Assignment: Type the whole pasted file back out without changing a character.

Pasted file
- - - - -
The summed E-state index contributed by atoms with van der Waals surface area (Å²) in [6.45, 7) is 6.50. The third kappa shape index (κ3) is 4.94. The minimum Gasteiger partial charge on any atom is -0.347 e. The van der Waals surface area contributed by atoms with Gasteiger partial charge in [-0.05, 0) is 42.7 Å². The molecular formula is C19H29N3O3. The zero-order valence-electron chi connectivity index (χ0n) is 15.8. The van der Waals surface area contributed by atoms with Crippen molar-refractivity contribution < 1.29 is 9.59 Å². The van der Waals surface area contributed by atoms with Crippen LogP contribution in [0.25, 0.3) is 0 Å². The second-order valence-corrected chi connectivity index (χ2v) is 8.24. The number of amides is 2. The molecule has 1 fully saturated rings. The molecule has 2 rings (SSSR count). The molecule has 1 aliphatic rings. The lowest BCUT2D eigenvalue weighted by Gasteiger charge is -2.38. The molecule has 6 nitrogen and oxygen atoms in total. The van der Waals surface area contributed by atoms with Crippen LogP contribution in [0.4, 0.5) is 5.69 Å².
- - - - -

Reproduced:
The summed E-state index contributed by atoms with van der Waals surface area (Å²) in [6.45, 7) is 6.50. The third kappa shape index (κ3) is 4.94. The minimum Gasteiger partial charge on any atom is -0.347 e. The van der Waals surface area contributed by atoms with Gasteiger partial charge in [-0.05, 0) is 42.7 Å². The molecular formula is C19H29N3O3. The zero-order valence-electron chi connectivity index (χ0n) is 15.8. The van der Waals surface area contributed by atoms with Crippen molar-refractivity contribution < 1.29 is 9.59 Å². The van der Waals surface area contributed by atoms with Crippen LogP contribution in [0.25, 0.3) is 0 Å². The second-order valence-corrected chi connectivity index (χ2v) is 8.24. The number of amides is 2. The molecule has 1 fully saturated rings. The molecule has 2 rings (SSSR count). The molecule has 1 aliphatic rings. The lowest BCUT2D eigenvalue weighted by Gasteiger charge is -2.38. The molecule has 6 nitrogen and oxygen atoms in total. The van der Waals surface area contributed by atoms with Crippen LogP contribution in [0.4, 0.5) is 5.69 Å².